Matt Cain hasn’t been himself since throwing perfect game

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He hasn’t reached Philip Humber territory in terms of struggling after throwing a perfect game, but Matt Cain has a 4.40 ERA since making history on June 14 and the Giants have lost six of his nine starts during that time.

Cain has a strong 46/16 K/BB ratio in 57 innings over that nine-start stretch, but he’s served up 10 homers in 243 plate appearances after allowing just seven homers in 364 plate appearances through the perfect game. And last season Cain allowed a grand total of nine homers in 907 plate appearances.

Andrew Baggarly of CSNBayArea.com notes that Cardinals hitters fouled off 37 pitches in beating Cain last night, including 13 with two strikes. And afterward Cain admitted that “putting away guys better” has been a problem.

And then there’s this tidbit from Baggarly:

Those who use advanced metrics have been forever fascinated by his suppressed home run/fly ball ratio, sometimes calling it unexplainable or unsustainable but certainly calling it an outlier. Last year, just 2.9 percent of Cain’s fly balls were home runs; the NL average was 7.9 percent. It was the most extreme example in what’s been a career trend. … This season, perhaps he’s deviating to the norm. His home run/fly ball ratio is 7.7 percent, nestled right up against the NL average of 7.9 percent.

Cain becoming mortal in terms of allowing homers is definitely interesting, but it’s also worth noting that even with that career-worst homer-to-fly ball rate overall this season his ERA (3.01) is better than his xFIP (3.62) for the eighth consecutive year.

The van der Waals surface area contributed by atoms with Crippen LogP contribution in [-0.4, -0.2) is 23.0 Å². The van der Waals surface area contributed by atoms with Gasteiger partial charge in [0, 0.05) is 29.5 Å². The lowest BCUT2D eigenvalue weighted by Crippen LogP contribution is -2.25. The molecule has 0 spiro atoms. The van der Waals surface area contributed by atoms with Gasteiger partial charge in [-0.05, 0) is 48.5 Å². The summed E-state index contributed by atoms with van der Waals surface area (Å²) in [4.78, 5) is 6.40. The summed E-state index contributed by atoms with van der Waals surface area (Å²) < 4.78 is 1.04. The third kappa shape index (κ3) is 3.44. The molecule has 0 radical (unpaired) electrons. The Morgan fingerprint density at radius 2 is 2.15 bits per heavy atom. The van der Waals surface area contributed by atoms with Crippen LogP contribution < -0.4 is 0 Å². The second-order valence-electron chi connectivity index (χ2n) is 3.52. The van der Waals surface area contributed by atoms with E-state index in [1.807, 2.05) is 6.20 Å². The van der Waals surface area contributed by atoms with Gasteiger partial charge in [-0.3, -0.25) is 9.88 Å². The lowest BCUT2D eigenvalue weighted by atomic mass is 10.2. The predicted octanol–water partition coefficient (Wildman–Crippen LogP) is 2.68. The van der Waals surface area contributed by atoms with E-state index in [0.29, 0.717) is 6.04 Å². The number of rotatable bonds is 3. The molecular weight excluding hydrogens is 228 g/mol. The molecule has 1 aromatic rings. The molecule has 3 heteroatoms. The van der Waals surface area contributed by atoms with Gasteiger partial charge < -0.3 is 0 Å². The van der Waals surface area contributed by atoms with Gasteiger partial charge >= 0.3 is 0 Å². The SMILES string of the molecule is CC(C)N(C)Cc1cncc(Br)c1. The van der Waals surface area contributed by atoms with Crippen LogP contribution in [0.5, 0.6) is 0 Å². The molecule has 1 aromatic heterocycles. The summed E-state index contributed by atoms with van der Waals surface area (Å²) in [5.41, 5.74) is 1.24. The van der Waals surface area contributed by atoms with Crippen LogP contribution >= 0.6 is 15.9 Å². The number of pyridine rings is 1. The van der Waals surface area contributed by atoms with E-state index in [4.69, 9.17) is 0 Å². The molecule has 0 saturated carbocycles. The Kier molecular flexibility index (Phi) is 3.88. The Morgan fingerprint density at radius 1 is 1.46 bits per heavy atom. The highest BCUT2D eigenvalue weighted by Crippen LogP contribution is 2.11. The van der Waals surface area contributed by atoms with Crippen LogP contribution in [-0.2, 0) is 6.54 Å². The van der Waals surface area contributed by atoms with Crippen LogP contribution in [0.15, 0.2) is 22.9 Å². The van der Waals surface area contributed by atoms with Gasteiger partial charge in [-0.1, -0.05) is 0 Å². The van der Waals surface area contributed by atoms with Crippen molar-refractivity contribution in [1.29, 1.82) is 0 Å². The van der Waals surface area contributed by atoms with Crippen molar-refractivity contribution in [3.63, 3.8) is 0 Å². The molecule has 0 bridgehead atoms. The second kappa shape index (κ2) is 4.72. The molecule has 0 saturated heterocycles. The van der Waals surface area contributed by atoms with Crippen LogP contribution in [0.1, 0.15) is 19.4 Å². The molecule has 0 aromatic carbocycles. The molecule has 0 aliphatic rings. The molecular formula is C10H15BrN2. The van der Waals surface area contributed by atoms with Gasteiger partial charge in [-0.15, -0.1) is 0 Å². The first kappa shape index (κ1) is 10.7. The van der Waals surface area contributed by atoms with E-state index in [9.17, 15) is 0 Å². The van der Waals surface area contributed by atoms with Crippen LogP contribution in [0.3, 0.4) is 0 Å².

Marlins designate Derek Dietrich for assignment

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The Marlins designated utilityman Derek Dietrich for assignment, Clark Spencer of the Miami Herald reports. This comes amid a flurry of moves on Tuesday night as teams prepare their rosters ahead of the Rule 5 draft next month.

Dietrich, 29, is coming off another strong season in which he hit .265/.330/.421 with 16 home runs, 45 RBI, and 72 runs scored in 551 plate appearances. He played all over the diamond, spending most of his time in left field and at first base. Dietrich also played some second base, third base, and right field.

Dietrich is entering his third of four years of arbitration eligibility. He earned $2.9 million this past season and MLB Trade Rumors projects him to earn $4.8 million in 2019. Cutting Dietrich represents a bit more than 4 million in savings for the rebuilding and perennially small-market Marlins. Dietrich should draw some interest, so the Marlins could end up trading him rather soon.

Wonder how J.T. Realmuto, now the longest-tenured Marlin, is feeling right about now.